Where co-living emphasizes a specific lifestyle and Craigslist et.al emphasize informality, homesharing provides a combination of flexibility and support. On Silvernest, homeowners and renters can get tools and resources for the entire homesharing journey—they can list a profile/space for rent, screen for compatibility and security, build a lease, collect rent payments automatically and more.
When people share a home with a compatible housemate, they tend to see benefits far beyond income or rent savings. Homesharing reduces isolation, offers new social connections, lessens the burden of chores and home upkeep, and gives renters the ability to cut their commute times by moving closer to work in a desirable, affordable home.
Local nonprofit Home Share Oregon has also partnered with Silvernest to disrupt the housing crisis by encouraging and incentivizing homeowners to become a valuable part of the solution, expanding access to affordable housing one spare bedroom at a time.
I have a room for rent in Portland—what should I know?
So, you’re interested in renting a room in your home. That’s great! You’ll be joining a growing community of homeowners helping to create more housing options in the city while earning an average of $850 a month. Before you get started, we’ve got three points of advice to help you find the perfect homesharing arrangement and put your home’s best foot forward:
1. Consider what makes your neighborhood special.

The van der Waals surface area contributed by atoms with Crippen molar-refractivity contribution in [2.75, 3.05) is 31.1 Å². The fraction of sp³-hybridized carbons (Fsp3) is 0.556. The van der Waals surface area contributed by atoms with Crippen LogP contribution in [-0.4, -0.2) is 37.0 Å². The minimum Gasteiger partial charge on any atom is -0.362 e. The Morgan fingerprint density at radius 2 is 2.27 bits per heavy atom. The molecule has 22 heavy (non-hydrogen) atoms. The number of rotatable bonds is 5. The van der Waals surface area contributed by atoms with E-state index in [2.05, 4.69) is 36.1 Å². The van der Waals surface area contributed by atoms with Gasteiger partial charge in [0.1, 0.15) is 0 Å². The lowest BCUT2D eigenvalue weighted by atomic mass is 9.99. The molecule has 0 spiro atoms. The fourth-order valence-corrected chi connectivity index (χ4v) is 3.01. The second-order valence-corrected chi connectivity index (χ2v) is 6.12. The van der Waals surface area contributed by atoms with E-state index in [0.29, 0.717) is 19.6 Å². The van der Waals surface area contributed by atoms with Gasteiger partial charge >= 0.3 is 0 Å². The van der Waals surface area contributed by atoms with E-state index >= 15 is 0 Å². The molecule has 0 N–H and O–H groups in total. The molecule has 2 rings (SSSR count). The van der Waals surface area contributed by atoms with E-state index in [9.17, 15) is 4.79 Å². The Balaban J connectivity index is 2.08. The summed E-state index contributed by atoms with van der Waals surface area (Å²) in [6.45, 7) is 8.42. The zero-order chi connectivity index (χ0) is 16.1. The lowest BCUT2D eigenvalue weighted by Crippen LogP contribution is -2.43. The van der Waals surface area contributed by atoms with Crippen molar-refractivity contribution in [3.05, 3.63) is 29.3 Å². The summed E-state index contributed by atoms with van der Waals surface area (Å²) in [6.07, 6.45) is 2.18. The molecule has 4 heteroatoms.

When you’re listing space in your home for rent, put yourself in the shoes of a potential new roommate. In addition to what makes your home special, put the spotlight on the surrounding areas. Is there a park in walking distance or an especially accessible supermarket? What about transportation or other local amenities? You want to make potential housemates feel welcome in your neck of the woods—and besides, Portland has plenty of nooks and crannies to love!
We’ve previously discussed how your neighborhood can affect the rent you can reasonably charge—take a look at our blog on the matter for more.
2. Consider what your roommate could do in exchange for reduced rent.
Keeping up with a house and yard is a lot of work, especially if you are trying to do it alone. Bringing on a housemate can be a great way to get help with some of that home maintenance—just consider what kind of assistance you need and how much you would be willing to reduce your monthly rent amount in exchange for that work. Pro tip: keep the list to non-medical/non-caregiving tasks—things like yard work, dog walking, transportation assistance, etc.
3. Codify your roommate agreement from the start.
Imagine your perfect roommate. What level of interaction are you looking for? Would someone who works nights and weekends be better for your schedule? Would you rather live with someone your own age, or perhaps someone from a different generation? Decide your preferences and stick to your guns. By being transparent but firm up front, you’re much more likely to find a compatible match.
Need a place to start? We recommend Oregon Live’s piece on what to put in a roommate agreement. You can also download the Silvernest Homesharing Agreement Template here.
Sound interesting? Silvernest can help!
If you’ve got a room for rent in Portland, we’re here to help you find your housemate match. Take a look at how Silvernest works today—there’s never been a better time to look for a roommate in PDX. Happy homesharing!